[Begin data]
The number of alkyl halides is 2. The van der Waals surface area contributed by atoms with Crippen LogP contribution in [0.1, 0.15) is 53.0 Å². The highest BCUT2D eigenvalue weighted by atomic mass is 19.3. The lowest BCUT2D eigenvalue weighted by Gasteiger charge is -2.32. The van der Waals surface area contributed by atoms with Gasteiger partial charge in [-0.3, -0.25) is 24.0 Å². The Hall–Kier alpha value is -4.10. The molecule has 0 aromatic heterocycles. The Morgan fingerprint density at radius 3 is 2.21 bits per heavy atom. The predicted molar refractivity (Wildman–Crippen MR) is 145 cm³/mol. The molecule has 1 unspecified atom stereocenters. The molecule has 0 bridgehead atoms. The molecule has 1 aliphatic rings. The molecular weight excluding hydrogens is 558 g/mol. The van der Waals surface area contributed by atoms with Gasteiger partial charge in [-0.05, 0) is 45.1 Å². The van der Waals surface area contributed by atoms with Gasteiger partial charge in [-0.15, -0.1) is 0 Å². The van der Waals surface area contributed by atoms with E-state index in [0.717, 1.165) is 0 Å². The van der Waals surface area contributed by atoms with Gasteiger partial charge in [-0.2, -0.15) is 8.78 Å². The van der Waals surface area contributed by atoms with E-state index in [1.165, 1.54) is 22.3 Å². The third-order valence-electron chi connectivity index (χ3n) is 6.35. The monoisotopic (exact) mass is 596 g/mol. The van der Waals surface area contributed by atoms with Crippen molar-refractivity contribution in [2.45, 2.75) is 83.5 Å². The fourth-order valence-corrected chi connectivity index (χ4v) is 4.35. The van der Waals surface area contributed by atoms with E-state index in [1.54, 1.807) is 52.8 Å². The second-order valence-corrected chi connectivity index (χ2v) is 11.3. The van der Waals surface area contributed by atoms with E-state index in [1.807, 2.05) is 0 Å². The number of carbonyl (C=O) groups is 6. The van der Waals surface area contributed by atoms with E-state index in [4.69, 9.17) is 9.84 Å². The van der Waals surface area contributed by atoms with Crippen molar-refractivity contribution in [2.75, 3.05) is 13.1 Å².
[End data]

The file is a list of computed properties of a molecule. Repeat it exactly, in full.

The number of alkyl halides is 2. The van der Waals surface area contributed by atoms with Crippen LogP contribution in [0.1, 0.15) is 53.0 Å². The highest BCUT2D eigenvalue weighted by atomic mass is 19.3. The lowest BCUT2D eigenvalue weighted by Gasteiger charge is -2.32. The van der Waals surface area contributed by atoms with Gasteiger partial charge in [-0.3, -0.25) is 24.0 Å². The Hall–Kier alpha value is -4.10. The molecule has 0 aromatic heterocycles. The Morgan fingerprint density at radius 3 is 2.21 bits per heavy atom. The predicted molar refractivity (Wildman–Crippen MR) is 145 cm³/mol. The molecule has 1 unspecified atom stereocenters. The molecule has 0 bridgehead atoms. The molecule has 1 aliphatic rings. The molecular weight excluding hydrogens is 558 g/mol. The van der Waals surface area contributed by atoms with Gasteiger partial charge in [-0.05, 0) is 45.1 Å². The van der Waals surface area contributed by atoms with Gasteiger partial charge in [-0.15, -0.1) is 0 Å². The van der Waals surface area contributed by atoms with E-state index in [0.717, 1.165) is 0 Å². The van der Waals surface area contributed by atoms with Gasteiger partial charge in [-0.2, -0.15) is 8.78 Å². The van der Waals surface area contributed by atoms with E-state index in [1.165, 1.54) is 22.3 Å². The third-order valence-electron chi connectivity index (χ3n) is 6.35. The monoisotopic (exact) mass is 596 g/mol. The van der Waals surface area contributed by atoms with Crippen molar-refractivity contribution in [2.45, 2.75) is 83.5 Å². The fourth-order valence-corrected chi connectivity index (χ4v) is 4.35. The van der Waals surface area contributed by atoms with E-state index in [1.54, 1.807) is 52.8 Å². The second-order valence-corrected chi connectivity index (χ2v) is 11.3. The van der Waals surface area contributed by atoms with E-state index in [1.807, 2.05) is 0 Å². The number of carbonyl (C=O) groups is 6. The van der Waals surface area contributed by atoms with E-state index in [4.69, 9.17) is 9.84 Å². The van der Waals surface area contributed by atoms with Crippen molar-refractivity contribution in [2.75, 3.05) is 13.1 Å².